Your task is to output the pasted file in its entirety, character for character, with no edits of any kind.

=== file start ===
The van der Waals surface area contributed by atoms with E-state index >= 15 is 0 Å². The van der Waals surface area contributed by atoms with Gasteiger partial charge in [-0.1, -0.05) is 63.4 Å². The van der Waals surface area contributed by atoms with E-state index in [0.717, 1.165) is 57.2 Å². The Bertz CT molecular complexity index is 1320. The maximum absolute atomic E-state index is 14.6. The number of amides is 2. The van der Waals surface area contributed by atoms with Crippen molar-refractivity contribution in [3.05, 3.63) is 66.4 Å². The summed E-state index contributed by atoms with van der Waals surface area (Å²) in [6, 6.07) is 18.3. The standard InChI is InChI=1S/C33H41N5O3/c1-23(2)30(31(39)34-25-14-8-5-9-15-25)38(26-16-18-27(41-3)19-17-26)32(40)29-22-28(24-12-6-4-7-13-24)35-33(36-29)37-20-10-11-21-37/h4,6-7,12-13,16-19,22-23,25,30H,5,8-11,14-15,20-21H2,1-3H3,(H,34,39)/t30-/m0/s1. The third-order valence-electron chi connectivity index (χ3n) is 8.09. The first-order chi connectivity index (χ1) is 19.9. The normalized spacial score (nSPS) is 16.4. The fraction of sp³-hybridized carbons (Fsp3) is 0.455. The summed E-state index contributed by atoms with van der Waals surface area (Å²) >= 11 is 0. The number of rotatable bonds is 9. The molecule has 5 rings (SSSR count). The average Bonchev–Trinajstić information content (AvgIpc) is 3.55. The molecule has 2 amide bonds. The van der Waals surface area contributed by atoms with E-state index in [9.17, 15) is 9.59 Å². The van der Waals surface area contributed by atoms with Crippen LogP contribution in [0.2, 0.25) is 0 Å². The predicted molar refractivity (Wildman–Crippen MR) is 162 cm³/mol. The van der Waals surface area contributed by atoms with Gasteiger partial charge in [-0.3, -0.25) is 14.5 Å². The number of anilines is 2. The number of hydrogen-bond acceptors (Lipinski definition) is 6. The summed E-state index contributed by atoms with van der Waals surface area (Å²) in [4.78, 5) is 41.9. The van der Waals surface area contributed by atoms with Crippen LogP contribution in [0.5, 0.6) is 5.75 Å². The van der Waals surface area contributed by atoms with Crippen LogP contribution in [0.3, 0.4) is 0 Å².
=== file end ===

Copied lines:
The van der Waals surface area contributed by atoms with E-state index >= 15 is 0 Å². The van der Waals surface area contributed by atoms with Gasteiger partial charge in [-0.1, -0.05) is 63.4 Å². The van der Waals surface area contributed by atoms with E-state index in [0.717, 1.165) is 57.2 Å². The Bertz CT molecular complexity index is 1320. The maximum absolute atomic E-state index is 14.6. The number of amides is 2. The van der Waals surface area contributed by atoms with Crippen molar-refractivity contribution in [3.05, 3.63) is 66.4 Å². The summed E-state index contributed by atoms with van der Waals surface area (Å²) in [6, 6.07) is 18.3. The standard InChI is InChI=1S/C33H41N5O3/c1-23(2)30(31(39)34-25-14-8-5-9-15-25)38(26-16-18-27(41-3)19-17-26)32(40)29-22-28(24-12-6-4-7-13-24)35-33(36-29)37-20-10-11-21-37/h4,6-7,12-13,16-19,22-23,25,30H,5,8-11,14-15,20-21H2,1-3H3,(H,34,39)/t30-/m0/s1. The third-order valence-electron chi connectivity index (χ3n) is 8.09. The first-order chi connectivity index (χ1) is 19.9. The normalized spacial score (nSPS) is 16.4. The fraction of sp³-hybridized carbons (Fsp3) is 0.455. The summed E-state index contributed by atoms with van der Waals surface area (Å²) >= 11 is 0. The number of rotatable bonds is 9. The molecule has 5 rings (SSSR count). The average Bonchev–Trinajstić information content (AvgIpc) is 3.55. The molecule has 2 amide bonds. The van der Waals surface area contributed by atoms with E-state index in [9.17, 15) is 9.59 Å². The van der Waals surface area contributed by atoms with Crippen LogP contribution in [0.2, 0.25) is 0 Å². The predicted molar refractivity (Wildman–Crippen MR) is 162 cm³/mol. The van der Waals surface area contributed by atoms with Gasteiger partial charge in [-0.3, -0.25) is 14.5 Å². The number of anilines is 2. The number of hydrogen-bond acceptors (Lipinski definition) is 6. The summed E-state index contributed by atoms with van der Waals surface area (Å²) in [4.78, 5) is 41.9. The van der Waals surface area contributed by atoms with Crippen LogP contribution in [0.5, 0.6) is 5.75 Å². The van der Waals surface area contributed by atoms with Crippen LogP contribution in [0.3, 0.4) is 0 Å².